Inhibition of HIV-1 by non-nucleoside reverse transcriptase inhibitors via an induced fit mechanism-importance of slow dissociation and relaxation rates for antiviral efficacy

M Elinder, P Selhorst, G Vanham, B Oberg, L Vrang, UH Danielson

    Research output: Contribution to journalA1: Web of Science-article

    Abstract

    The importance of slow dissociation of non-nucleoside reverse transcriptase inhibitors (NNRTIs) for antiviral effect has been investigated. The kinetic characteristics of a series of NNRTIs interacting with wild type and drug resistant variants of HIV-1 RT (EC 2.7.7.49) were analyzed by SPR biosensor technology. The antiviral effect was determined in MT-4 and peripheral blood mononuclear cells. Due to extremely slow dissociation rates and a complex interaction mechanism, rate constants could not be quantified. Instead, interaction characteristics were qualitatively analyzed using simulated sensorgrams. The simplest model describing these interactions adequately was an induced fit mechanism, i.e. a mechanism involving the formation of an initial enzyme-inhibitor complex subsequently transformed into a more stable complex. Differences in rates of dissociation from the initial complex and rates of relaxation from the induced complex explained (1) the differences in the amounts of formed complex, (2) the stability of the complex and (3) the antiviral efficacies of the compounds. The effect of NNRTI binding site mutations also correlated with these kinetic characteristics. MIV-170 was the most effective inhibitor of wild type and mutant HIV-1 in cell culture, a property that was associated with the formation of the largest amount of complex and the slowest relaxation and dissociation rates. This study supports the hypothesis that the efficacy of anti-HIV drugs is dependent on slow dissociation from the target, thereby maximizing the duration of the inhibitory effect. It also illustrates the strength of simulating interaction data for qualitative analysis of tight-binding drugs and the importance of resolving the kinetic mechanism of drug-target interactions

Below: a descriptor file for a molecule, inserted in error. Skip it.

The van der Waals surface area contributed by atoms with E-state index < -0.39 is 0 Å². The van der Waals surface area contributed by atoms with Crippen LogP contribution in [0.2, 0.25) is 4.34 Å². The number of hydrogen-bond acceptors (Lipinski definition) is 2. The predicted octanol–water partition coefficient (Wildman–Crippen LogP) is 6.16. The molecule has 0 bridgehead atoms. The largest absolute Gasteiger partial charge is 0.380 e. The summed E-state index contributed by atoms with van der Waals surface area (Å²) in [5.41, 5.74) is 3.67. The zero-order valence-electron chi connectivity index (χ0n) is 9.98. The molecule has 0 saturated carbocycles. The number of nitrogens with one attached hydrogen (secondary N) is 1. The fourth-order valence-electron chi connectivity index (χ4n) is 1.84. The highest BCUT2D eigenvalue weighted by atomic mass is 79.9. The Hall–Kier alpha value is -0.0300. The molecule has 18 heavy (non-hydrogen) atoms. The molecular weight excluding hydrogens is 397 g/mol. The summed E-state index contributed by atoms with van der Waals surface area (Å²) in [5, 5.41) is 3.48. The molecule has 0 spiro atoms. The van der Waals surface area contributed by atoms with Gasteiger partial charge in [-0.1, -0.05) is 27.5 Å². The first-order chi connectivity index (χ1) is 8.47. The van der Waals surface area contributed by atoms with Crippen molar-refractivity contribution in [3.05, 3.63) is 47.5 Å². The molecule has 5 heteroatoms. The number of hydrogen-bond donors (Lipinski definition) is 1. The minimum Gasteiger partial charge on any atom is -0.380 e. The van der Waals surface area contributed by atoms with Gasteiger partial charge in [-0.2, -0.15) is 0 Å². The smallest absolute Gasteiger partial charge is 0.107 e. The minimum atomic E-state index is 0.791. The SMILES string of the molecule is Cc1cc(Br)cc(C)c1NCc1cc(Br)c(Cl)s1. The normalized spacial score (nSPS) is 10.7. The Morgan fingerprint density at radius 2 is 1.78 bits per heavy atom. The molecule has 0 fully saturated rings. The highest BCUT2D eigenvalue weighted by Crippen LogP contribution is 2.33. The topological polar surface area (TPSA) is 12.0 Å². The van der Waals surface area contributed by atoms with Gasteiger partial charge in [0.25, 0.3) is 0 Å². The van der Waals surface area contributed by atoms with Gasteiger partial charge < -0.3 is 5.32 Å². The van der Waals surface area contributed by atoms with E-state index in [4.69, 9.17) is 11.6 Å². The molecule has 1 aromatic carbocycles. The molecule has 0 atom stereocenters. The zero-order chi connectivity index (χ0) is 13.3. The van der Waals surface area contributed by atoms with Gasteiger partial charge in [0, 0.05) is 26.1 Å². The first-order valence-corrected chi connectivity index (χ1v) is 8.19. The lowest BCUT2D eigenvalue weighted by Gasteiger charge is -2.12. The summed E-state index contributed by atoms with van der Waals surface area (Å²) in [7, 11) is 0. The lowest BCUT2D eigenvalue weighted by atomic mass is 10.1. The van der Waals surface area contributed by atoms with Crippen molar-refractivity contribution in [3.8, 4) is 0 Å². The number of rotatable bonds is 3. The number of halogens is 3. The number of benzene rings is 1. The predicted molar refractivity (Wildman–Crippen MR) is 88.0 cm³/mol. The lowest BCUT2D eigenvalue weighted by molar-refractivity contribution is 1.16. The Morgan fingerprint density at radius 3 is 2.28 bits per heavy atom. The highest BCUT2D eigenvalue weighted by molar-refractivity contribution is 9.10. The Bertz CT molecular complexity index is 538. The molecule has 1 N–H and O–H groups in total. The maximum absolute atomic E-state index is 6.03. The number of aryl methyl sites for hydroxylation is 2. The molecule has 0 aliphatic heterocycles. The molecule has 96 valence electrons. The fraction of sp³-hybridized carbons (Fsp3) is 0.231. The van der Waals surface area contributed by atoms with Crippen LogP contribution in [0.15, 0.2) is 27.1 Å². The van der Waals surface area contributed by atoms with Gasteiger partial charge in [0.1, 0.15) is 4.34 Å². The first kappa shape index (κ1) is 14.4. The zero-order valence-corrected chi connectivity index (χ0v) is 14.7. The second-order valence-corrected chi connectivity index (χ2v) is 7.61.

Original languageEnglish
    JournalBiochemical Pharmacology
    Volume80
    Issue number8
    Pages (from-to)1133-1140
    Number of pages8
    ISSN0006-2952
    DOIs
    Publication statusPublished - 2010

    Keywords

    • B780-tropical-medicine
    • Viral diseases
    • HIV-1
    • AIDS
    • Inhibition
    • Non-nucleoside
    • Reverse transcriptase inhibitors
    • Antiviral agents
    • Efficacy
    • Mutations

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